Cosplay Creation with Elementary Students

Cosplay builds confidence and critical thinking. It can also invite discussion about gender stereotypes, body shaming, media representations, and more.
“It’s Steve! It’s Steve!” the students yelled when Skye unveiled his creation. It was indeed Steve—the boxy protagonist from Minecraft. Third-grader Skye had sketched designs at my maker space as part of a massive library cosplay project and completed it, using cardboard and paper, with help from his mother. A staple at comic and anime conventions, cosplay is the practice of dressing up as a character from a movie, book, video game, or an original character of your own creation. Cosplayers often make their own outfits—and so do students in my elementary and middle school library maker space. It’s a spot where they can tinker and try to invent ways of creating objects with a variety of tools. My maker space is low-tech, with lots of cardboard, LEGO, and items found at Dollar Stores. At heart, it’s about student voice and choice in creation. When I noticed that kids were interested in creating items to wear, I brought that into my lesson planning.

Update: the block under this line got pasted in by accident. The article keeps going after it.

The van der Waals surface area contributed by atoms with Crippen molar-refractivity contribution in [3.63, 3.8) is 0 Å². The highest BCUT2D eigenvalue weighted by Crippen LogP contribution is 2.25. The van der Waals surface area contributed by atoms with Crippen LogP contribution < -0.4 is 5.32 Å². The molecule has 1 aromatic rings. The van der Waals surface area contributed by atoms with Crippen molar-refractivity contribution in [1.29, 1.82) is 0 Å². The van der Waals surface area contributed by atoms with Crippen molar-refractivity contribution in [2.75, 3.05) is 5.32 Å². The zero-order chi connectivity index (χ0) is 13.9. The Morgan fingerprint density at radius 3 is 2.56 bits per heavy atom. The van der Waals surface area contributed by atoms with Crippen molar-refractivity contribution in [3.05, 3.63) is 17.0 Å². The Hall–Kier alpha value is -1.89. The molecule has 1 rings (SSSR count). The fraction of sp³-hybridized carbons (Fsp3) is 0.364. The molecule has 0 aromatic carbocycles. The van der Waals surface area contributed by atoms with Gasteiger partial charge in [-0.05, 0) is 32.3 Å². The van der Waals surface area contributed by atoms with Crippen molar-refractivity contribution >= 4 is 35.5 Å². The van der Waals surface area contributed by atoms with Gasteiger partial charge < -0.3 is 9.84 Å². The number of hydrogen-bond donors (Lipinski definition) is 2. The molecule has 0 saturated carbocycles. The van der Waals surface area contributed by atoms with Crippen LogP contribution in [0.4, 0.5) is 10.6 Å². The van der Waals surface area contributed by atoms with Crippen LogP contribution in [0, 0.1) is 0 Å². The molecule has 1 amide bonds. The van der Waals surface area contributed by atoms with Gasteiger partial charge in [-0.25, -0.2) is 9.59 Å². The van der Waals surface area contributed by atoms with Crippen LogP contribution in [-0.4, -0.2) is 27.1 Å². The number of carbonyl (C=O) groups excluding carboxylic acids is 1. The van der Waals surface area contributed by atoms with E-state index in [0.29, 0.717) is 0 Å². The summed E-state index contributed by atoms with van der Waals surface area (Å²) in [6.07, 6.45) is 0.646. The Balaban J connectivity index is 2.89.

Creativity, dress codes, and who gets to model